Massive mineral wealth is transforming the Mongolian economy as a whole, with mining-related foreign direct investment (FDI) driving strong growth and rapid modernisation. However, reining in inflation, developing fair environmental regulations and improving infrastructure remain major challenges for the government.
The European Bank for Reconstruction and Development (EBRD) predicted in July that the economy will grow by 9% this year, with this rate accelerating to 12% in 2012 due to increasing FDI in the mining sector, which the EBRD says made up 26% of GDP last year. The country is estimated to hold more than $1trn in probable mineral deposits of coal, copper, gold and uranium.
The country’s exports rose 52.3% in the first half of 2011 to a total value of $2bn, some three-quarters of which were coal and other minerals, with 90% going to Mongolia’s number one trading partner, China. Meanwhile, imports reached $2.7bn, more than double the same period of last year, according to the National Statistics Committee.
FDI rose to $1.2bn in the first five months of 2011, meaning this year’s level will likely surpass last year’s historic high of $1.4bn. Tax revenues were also up 57% year-on-year and non-tax revenues up by 72%, according to the government’s “First Half of 2011 Bulletin”, released in July. In the same month, the Economic Department revealed that foreign exchange reserves as of June 30 stood at $2.5bn.
These increases saw Mongolia’s year-to-date fiscal balance swing into a surplus of MNT98.4bn ($78.7m), compared with a MNT167.5bn ($133.9m) shortfall recorded during the same period a year earlier, according to the Emerging Europe Monitor.
Confidence from rising FDI and government revenues over the last decade can be seen in steep increases in planned state spending, with the recently approved 2011 national budget set at MNT4trn ($3.2bn), amounting to more than half of GDP, according to the World Bank.
While those figures help illustrate the country’s potential, risks remain in the shape of an inflation spike and, for mining investors, environmental regulations. Given the economy’s lack of diversity, there is also the spectre of a fall in commodities prices should demand from China slow.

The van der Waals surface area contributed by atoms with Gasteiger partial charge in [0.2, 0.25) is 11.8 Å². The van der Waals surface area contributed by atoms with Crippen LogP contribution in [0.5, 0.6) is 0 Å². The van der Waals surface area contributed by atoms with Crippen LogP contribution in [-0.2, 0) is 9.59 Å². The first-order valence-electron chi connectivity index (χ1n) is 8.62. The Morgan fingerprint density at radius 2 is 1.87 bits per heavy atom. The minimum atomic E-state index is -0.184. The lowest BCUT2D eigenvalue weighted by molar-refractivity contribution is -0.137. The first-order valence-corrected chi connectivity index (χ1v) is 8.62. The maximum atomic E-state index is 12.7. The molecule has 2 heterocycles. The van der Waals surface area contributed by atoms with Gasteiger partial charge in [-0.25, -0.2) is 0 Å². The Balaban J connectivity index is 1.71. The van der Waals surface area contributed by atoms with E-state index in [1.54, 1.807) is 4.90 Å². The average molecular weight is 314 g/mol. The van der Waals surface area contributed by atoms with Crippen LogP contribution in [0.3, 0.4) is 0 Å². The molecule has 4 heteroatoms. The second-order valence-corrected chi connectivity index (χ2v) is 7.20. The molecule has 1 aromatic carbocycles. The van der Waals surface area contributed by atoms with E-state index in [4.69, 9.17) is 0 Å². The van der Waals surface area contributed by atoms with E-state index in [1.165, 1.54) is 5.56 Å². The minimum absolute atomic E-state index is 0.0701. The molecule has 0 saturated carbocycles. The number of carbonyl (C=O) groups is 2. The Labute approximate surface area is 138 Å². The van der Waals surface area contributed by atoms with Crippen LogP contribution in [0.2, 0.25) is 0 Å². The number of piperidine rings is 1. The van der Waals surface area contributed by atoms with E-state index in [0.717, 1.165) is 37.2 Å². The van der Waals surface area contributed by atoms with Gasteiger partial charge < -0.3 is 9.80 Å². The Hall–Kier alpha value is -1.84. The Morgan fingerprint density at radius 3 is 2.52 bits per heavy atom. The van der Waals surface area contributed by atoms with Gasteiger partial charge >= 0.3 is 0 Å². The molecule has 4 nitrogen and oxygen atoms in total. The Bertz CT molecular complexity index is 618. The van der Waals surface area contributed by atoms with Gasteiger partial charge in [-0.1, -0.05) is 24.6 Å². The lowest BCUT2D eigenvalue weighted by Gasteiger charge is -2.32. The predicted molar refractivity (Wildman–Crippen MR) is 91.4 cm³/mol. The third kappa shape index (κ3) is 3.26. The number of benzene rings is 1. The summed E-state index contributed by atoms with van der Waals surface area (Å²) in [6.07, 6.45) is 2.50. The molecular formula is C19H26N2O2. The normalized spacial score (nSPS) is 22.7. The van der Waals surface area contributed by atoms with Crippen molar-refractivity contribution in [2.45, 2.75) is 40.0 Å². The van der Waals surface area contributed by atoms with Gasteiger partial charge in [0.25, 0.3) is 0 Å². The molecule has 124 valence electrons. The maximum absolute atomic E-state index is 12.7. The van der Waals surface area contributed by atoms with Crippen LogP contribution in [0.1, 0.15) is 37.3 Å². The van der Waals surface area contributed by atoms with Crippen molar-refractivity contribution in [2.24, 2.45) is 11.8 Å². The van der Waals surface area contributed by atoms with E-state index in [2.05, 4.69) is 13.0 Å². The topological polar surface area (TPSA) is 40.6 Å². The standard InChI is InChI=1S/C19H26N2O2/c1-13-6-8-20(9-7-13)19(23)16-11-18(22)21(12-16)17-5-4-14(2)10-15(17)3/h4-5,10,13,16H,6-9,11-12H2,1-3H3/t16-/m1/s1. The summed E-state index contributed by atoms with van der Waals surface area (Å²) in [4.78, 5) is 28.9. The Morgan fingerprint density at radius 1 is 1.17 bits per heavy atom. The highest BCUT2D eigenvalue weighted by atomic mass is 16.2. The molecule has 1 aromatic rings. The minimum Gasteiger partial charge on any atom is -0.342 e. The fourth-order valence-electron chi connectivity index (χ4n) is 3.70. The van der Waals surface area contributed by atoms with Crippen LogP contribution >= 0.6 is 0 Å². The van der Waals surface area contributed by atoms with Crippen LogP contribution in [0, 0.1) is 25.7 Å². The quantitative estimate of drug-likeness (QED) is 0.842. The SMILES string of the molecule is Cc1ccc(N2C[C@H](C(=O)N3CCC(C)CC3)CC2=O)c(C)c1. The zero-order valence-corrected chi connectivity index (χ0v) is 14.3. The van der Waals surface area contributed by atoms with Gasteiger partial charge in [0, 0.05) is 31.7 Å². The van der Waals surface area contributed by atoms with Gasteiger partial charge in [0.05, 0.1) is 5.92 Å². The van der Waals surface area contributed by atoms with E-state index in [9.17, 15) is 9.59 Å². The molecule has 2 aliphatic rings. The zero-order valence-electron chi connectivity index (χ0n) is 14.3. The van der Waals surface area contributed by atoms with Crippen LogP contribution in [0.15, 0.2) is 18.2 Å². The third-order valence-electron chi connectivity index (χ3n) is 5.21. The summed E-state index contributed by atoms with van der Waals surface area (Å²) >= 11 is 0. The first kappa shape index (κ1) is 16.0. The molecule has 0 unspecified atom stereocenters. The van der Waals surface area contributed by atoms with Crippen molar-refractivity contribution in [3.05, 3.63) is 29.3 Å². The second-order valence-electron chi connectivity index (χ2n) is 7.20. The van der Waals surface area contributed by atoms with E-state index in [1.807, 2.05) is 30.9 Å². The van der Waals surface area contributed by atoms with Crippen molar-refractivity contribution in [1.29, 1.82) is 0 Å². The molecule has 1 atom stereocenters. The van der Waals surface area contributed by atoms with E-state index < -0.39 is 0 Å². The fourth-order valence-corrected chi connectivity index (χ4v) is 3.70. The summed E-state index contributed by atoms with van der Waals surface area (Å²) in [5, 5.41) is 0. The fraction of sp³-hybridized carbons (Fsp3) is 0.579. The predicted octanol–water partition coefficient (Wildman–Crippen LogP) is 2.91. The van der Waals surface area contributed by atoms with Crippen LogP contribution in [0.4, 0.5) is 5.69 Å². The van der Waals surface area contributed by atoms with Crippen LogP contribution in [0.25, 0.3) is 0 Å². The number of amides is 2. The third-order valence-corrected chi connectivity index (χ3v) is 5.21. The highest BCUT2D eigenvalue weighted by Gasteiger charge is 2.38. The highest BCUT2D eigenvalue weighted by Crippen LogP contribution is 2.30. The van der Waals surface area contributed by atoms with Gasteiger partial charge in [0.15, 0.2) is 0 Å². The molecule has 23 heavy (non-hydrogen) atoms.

Despite passing a stringent fiscal stability law in 2010 that requires the deficit not exceed 2% of the budget, the government plans to run up red ink equivalent to more than four times that amount this year, Bloomberg reported in July. This could drive up inflation and the value of the tugrik, which would make non-minerals parts of the economy, such as the cashmere industry, less competitive.
The country has historically struggled with high inflation, with the year-on-year rate reaching nearly 30% in 2008. While the Mongol Bank (the central bank of Mongolia) announced in April that the rate had fallen to 8%, a recent World Bank survey in co-operation with the IMF stated that inflation may reach 25% in 2011.
While openness to FDI has been credited with driving monetary inflows, spurring modernisation and creating jobs, investors are concerned over regulatory and legislative trends in environmental law, taxation and mineral rights.
“Specific governmental acts regarding foreign involvement in Mongolia’s nascent uranium sector, as well as preferential treatment for state-owned mining ventures, have spurred criticism that the government is curtailing the rights of foreign and domestic private investors in favour of the Mongolian state,” the US Department of State wrote in a 2011 review of Mongolia’s investment climate.
The regulations issue comes more sharply into focus as the key Oyu Tolgoi (“Turquoise Hill”) copper-gold project develops, with Ulan Bator signing an investment agreement for the country’s natural resource centrepiece in July. The mine is estimated to hold some $350bn of probable reserves of copper, gold and silver. It is jointly owned by Toronto-listed Ivanhoe Mines, global mining giant Rio Tinto and the Mongolian government, and will become the world’s second-biggest copper mine, behind Chile’s Minera Escondida, after its opening, scheduled for 2013.
Another major project is the Tavan Tolgoi coal mine, which has proven reserves of 6.4bn tonnes. Last month the government granted Chinese conglomerate Shenhua Group a leading 40% share, leaving a Russian-Mongolian concern with 36% and US firm Peabody Energy with 24%.
While the vast and as yet untapped mineral wealth is a boon, avoiding the resource curse that has caused income inequalities, governance problems and corruption in other countries will be a test for the government, with tightened financial regulations also needed to ensure the expected flow of FDI does not destabilise the country.